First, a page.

been adapted to work on maize, wheat and rice. The second method
involves the use of "biolistics" (the "gene gun")
where the desired gene package is coated around finely divided
gold particles and literally fired into plant cells. A small percentage
of the plant cells is transformed
in each case. In either method, one of the genes inserted into
the plant will produce a protein that confers tolerance to a chemical
that would normally kill the cell, a herbicide for example. When
the chemical is administered, only those cells which have been
effectively transformed and satisfactorily express the new gene
product are not killed and a complete plant may be regenerated
from these. (This
gene is termed a "marker gene" because it is used to
identify the presence of the transgene.) The laboratory modification
is only carried out on a suitable sub-set of varieties of the
crop. These varieties are then crossed (and back-crossed) using
traditional breeding technology in order to put the desired genetic
material into choice varieties for agricultural production.
These techniques are continuously being refined to make them more
efficient and predictable.
13. Other methods for inserting genes are now
under development. One method involves using a modified plant
virus to transfer the genetic material. Deleterious genes normally
found in the virus are removed and genes specifying the required
characteristics inserted. The subject plant, while growing, can
be inoculated with the modified virus and, in a few weeks, the
virus will express the desired protein in all parts of the plant.
14. The transformation of animals is much harder,
primarily because technology does not yet exist allowing the regeneration
of an animal from a single cell or group of cells. The technique
currently used for the modification of animals is the micro-injection
of DNA into embryonic cells. This provides a mosaic where only
some of the cells in the resulting organism are modified and others
are not, but it does provide a high yield of transformed animals
(described as "chimeras" as they are only partially
modified). This technique is thus not of use for the modification
of agricultural animals, but could be of considerable benefit
in medicine, for example in the treatment of cystic fibrosis.
WHAT FOODS CAN BE MODIFIED?
15. All foods are of animal, plant or micro-organism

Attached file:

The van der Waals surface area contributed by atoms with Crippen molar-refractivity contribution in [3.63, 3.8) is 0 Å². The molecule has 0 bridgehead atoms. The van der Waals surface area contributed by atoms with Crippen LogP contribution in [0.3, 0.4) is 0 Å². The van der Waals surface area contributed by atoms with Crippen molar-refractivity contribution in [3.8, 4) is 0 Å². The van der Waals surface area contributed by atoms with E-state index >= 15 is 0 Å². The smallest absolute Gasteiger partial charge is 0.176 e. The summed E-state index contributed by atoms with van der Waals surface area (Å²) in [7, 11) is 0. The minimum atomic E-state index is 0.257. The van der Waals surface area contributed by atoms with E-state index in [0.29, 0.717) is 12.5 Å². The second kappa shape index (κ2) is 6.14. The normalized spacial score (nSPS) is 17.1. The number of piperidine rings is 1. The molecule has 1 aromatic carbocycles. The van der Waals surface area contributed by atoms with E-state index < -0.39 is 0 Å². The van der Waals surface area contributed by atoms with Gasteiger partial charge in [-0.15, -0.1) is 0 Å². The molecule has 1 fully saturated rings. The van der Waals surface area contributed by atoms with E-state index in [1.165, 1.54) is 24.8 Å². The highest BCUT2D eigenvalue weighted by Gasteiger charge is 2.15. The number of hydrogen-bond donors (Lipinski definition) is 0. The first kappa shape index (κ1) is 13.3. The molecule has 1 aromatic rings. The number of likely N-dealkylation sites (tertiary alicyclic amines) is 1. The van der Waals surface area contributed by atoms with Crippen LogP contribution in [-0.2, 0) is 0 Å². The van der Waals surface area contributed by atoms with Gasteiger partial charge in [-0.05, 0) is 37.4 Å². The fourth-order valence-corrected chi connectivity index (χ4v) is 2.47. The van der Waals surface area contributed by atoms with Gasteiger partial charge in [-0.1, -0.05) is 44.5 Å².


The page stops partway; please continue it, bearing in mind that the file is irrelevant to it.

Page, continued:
origin and are therefore susceptible to modern biotechnology.
Many foods are the product of traditional biotechnology, which
uses micro-organisms to modify the starting material to improve
taste, texture, palatability, keeping quality or safety.
One of the earliest modern genetic modifications enabled the production
of "vegetarian cheese". The production of hard cheese
used to be dependent on small quantities of rennet, scraped from
the lining of dead calves' stomachs. The enzyme Chymosin is identical
to rennet and is produced by genetically modified yeasts or bacteria.
It was introduced in commercial cheese-making in 1991 and is now
used to manufacture 90 per cent. of hard cheeses (United Biscuits
COST OF DEVELOPMENT
16. The technology involved in genetically modifying
an organism is relatively simple and inexpensive when compared
to the costs of many other new technologies. Genetic modification
requires a broad research and knowledge base in biology, breeding,
agronomy, physiology, biochemistry and genetics. The development
process from concept to commercial crop is however exceedingly
expensive and takes many years.
11 The Convention on Biological Diversity (Rio de Janeiro,
1992) (Cm 2127) is a binding agreement signed by over 170 countries
(though not ratified by the United States). It came into force
on 29 December 1993 (DETR pp 190-1). Back
12 This would not include gene deletion or movement of genes within
the genome, as these are possible naturally (Gene deletion does
not require the deletion of an entire gene. The change or loss
of a single unit in the DNA sequence may result in the absence
of the gene product, effectively deletion.). Back
13 United Nations Environmental Programme International Technical
Guidelines for Safety in Biotechnology, 1996. These Guidelines
arose from the requirement in Chapter 16 of Agenda 21 (adopted
at the United Nations Conference on Environment and Development
in Rio de Janeiro in 1992) for the "Environmentally Sound
Management of Biotechnology" and were first developed by
the United Kingdom and the Netherlands. Back
14 Deoxyribonucleic acid (DNA) and Ribonucleic acid (RNA). Back
15 Due to this commonality, the transfer of genes from animals to
plants is thus not that remarkable (Professor Bainbridge, of the
University of Teesside and chairman of the advisory committee
on novel foods and processes, Q 682). Back
16 I.e. when the cell makes the protein. Back
17 The human genome is thought to contain between 60,000-70,000 genes
and a similar percentage of the DNA is used for coding genes. Back
18 Possibly in reserve for future use. Back
19 The inserted genes are termed "transgenes" to differentiate
them from indigenous genes. Back
20 "Secondary metabolism". Back
21 A transformed plant is a plant which has successfully been modified. Back
22 These processes are described in greater detail in the Parliamentary
Office of Science and Technology (POST) report on "Genetically
Modified Foods: benefits and risks, regulation and public acceptance",
May 1998, especially pp 3-6. Back
23 A process whereby DNA is injected directly into the cell or nucleus.
In some cases this DNA is incorporated into the genome of the
cell and is inherited by daughter cells. Back
24 For example, centuries ago, fermented drinks (like beer) arguably
became commonplace as water was not safe to drink. Contaminated
beer could be recognised far more easily than contaminated water.
25 A variety of Chymosin producing systems were permitted by ACNFP
in 1991. The first vegetarian cheese was put on sale in 1992. Back